Flavin sees a glimmer of hope about 80 miles northeast of Tampa, in Orlando, where leasing for another mixed-use project is actually on a small upswing. A bidding war between two tenants over space even broke out a few months ago.

A market tussle
Flavin brings 25 years of commercial real estate experience to Opus. Before he went into real estate, in the late 1970s, he spent some time in Germany as an attorney for the U.S. Air Force. He earned his undergraduate degree from the Air Force Academy.

The years Flavin spent as an attorney overseas were mostly monotonous, filled with a few moments of excitement. One time, for instance, he spent hours interviewing a German police officer who was a whistleblower on a major police corruption case. Flavin asked the officer if he was scared, and he answered by unfolding his leather trench coat to reveal two guns holstered on his waistband.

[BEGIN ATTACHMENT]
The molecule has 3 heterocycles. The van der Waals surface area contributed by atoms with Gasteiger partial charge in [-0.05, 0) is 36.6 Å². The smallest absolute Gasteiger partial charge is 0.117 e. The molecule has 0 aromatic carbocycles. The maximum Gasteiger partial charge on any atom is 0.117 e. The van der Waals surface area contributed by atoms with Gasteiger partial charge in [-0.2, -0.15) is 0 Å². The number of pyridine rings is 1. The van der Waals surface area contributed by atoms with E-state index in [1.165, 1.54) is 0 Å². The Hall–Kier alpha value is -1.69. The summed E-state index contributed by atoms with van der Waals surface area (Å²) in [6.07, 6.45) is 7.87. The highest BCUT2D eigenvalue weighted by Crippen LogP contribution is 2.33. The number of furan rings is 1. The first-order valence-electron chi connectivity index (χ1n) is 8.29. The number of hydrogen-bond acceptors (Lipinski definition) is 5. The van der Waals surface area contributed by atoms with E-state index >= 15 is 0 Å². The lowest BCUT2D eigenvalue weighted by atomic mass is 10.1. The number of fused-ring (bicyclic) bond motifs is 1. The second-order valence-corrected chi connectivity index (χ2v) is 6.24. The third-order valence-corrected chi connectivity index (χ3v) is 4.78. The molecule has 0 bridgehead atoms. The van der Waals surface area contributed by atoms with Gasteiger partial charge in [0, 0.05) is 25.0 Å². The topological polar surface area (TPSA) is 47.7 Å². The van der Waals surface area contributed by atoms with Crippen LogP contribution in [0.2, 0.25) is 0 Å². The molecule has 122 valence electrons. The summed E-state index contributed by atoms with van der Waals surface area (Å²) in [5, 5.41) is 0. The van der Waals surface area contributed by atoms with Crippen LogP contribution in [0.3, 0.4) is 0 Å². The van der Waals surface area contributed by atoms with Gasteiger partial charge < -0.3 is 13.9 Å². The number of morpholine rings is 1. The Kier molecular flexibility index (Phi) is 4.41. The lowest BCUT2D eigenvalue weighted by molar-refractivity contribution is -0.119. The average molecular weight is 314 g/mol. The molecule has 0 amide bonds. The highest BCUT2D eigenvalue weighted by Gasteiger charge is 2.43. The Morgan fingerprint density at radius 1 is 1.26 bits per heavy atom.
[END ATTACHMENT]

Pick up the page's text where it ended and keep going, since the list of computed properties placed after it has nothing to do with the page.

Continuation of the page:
But practicing law for the military wasn't nearly as exciting as it appears to be on TV, Flavin says, so he sought a career change when he got back to the States in the early 1980s. His first step was earning his MBA from Harvard.

After Harvard, Flavin took a job with the Oliver Carr Co., a real estate development firm in Washington D.C. That led to a senior executive position with Grosvenor, a United Kingdom-based real estate development and investment conglomerate. Flavin ran offices across North America for Grosvenor, including one in San Francisco.